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How to Get a 5 in AP US History

5 min readnovember 20, 2020

Sander Owens


Introduction 👋

Hello! This guide will go over five key steps that you can take to help you get a 5 in AP US History. Of course, there is a lot more to the course than these five steps, but these are some key skills that helped us on APUSH.

Knowing the Rubrics 📋

The single most important thing you can do to improve your score on the essays for APUSH is to know the rubrics so your essays can be as effective as possible. We have included the rubrics for each essay below, but check out our APUSH Free Response Help guide if you want more information on them.

DBQ Rubric 📜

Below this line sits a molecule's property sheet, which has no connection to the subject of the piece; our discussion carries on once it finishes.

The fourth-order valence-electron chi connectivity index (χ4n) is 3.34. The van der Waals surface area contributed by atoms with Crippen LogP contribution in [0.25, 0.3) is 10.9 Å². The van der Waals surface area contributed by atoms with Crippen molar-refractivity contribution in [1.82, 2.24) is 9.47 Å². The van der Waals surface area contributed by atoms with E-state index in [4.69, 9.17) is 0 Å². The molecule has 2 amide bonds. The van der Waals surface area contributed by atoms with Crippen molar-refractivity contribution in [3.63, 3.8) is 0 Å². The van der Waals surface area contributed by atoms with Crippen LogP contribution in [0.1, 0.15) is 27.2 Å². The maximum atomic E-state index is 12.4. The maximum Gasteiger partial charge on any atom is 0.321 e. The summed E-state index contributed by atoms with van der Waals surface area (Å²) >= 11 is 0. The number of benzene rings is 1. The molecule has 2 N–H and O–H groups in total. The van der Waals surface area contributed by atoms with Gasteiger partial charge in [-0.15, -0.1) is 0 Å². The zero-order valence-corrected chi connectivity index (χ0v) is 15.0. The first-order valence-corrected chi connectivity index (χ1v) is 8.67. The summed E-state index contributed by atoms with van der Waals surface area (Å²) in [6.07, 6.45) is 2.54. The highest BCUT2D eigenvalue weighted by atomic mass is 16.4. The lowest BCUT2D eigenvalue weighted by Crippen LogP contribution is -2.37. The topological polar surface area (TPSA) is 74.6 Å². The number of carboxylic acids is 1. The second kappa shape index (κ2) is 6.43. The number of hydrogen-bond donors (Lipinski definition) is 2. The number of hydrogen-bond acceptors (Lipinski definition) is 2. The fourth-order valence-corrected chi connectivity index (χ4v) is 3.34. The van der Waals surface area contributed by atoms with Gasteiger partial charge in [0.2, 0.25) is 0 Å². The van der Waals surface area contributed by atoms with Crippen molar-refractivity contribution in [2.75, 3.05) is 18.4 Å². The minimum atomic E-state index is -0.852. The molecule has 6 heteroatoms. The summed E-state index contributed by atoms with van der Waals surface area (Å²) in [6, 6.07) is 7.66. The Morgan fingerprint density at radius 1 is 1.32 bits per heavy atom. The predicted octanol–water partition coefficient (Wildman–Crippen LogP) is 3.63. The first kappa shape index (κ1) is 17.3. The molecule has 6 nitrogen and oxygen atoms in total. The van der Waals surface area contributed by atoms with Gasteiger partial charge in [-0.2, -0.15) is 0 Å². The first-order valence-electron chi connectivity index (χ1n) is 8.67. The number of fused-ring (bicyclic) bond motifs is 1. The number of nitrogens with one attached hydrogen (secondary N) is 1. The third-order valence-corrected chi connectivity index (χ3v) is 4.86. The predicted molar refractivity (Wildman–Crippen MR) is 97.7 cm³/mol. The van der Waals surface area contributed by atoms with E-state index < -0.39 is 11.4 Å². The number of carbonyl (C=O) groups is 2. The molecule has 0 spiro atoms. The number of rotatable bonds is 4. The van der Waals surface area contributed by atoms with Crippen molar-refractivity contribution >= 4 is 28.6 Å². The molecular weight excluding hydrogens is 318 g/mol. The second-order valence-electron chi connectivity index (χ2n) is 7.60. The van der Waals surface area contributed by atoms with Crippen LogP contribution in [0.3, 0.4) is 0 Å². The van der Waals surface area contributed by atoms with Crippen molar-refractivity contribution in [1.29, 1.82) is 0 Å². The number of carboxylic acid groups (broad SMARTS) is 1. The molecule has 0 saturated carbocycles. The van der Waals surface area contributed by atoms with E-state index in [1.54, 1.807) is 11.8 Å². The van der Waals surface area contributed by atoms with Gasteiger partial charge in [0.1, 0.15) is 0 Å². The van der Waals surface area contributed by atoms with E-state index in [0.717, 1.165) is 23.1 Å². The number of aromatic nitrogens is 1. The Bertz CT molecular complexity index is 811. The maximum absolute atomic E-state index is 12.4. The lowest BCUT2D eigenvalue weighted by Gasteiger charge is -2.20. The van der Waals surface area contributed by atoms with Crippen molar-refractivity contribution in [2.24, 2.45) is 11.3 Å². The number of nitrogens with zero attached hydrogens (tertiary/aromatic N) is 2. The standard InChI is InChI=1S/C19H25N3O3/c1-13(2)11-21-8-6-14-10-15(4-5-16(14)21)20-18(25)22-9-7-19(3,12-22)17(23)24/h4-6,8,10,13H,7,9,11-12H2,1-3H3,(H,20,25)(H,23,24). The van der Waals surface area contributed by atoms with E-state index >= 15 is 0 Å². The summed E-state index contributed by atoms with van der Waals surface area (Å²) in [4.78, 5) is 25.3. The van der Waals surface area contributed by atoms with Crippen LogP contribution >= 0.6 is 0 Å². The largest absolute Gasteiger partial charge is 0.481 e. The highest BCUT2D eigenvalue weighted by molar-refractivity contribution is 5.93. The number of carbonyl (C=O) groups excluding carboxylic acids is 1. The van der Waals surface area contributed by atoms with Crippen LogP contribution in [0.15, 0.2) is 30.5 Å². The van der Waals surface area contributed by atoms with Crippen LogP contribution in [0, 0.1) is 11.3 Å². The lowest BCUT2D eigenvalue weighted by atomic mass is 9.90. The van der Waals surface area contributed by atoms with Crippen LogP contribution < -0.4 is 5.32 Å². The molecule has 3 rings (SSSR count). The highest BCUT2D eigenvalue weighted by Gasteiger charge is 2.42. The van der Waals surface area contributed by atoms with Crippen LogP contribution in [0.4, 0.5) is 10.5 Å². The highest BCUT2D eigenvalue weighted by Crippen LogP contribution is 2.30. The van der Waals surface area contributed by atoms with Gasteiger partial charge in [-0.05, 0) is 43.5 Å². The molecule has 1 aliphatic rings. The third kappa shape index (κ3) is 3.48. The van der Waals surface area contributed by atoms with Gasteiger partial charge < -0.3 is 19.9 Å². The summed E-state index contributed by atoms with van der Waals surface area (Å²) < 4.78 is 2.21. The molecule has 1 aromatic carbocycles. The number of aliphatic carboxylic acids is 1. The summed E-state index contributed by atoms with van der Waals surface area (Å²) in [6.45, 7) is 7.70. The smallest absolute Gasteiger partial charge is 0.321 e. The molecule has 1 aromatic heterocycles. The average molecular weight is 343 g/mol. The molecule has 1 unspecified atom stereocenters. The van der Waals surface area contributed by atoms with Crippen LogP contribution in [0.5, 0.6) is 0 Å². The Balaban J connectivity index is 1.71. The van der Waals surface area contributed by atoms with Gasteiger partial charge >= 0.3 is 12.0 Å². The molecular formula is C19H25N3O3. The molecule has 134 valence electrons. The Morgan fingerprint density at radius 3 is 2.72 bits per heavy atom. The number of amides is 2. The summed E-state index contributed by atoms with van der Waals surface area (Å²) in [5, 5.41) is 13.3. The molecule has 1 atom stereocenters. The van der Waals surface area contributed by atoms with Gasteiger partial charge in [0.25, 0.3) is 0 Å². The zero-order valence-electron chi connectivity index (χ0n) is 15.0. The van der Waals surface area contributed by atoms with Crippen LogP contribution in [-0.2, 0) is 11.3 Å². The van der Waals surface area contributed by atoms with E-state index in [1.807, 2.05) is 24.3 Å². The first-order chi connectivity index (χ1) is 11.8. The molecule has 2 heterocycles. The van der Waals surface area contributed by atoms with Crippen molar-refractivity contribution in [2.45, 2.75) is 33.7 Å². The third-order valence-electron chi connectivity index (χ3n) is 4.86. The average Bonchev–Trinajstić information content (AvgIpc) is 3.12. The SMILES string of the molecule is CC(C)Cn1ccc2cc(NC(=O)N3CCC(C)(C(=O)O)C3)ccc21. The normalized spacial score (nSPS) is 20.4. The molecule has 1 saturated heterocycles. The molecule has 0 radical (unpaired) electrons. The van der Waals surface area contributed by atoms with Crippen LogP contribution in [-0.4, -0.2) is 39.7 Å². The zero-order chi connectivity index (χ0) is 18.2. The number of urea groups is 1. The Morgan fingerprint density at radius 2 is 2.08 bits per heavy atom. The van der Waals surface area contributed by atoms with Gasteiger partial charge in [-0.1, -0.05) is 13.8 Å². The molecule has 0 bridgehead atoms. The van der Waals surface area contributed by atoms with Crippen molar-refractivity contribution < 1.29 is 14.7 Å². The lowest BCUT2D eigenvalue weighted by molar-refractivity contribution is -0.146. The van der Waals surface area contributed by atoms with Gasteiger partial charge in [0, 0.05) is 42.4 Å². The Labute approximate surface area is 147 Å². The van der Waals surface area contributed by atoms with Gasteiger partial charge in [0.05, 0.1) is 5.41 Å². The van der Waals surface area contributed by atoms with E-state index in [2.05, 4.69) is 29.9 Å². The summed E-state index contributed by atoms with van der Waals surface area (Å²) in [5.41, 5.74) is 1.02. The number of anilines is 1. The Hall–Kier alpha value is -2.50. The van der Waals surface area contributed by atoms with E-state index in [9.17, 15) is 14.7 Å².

1. 👩‍⚖️ THESIS: Respond to the prompt with a claim about the prompt. Remember to take a stand on the prompt! An example of this might look like “Railroads supported empire-building by __________ and___________, BUT they undermined it by ________________." Use the categories you developed earlier to help fill in the blanks in your thesis!
  2. 🌎 CONTEXTUALIZATION: Describes the broader historical context relevant to the prompt. Think of what happened in the years/centuries leading up to the prompt (big events like global wars, trends, patterns, etc.). You MUST connect this to the prompt.
  3. 🔍 EVIDENCE FROM THE DOCUMENTS: Use evidence from the docs to prove your point. Do not quote! Just use what the docs are saying to support your argument and cite them like this: (2). Using evidence from 3 docs will score in 1 point while using evidence from 6 docs will score 2 points.
  4. 🚴‍♀️ OUTSIDE EVIDENCE: Consider people, places, events, and concepts that are NOT discussed anywhere in the documents and connect them to your argument.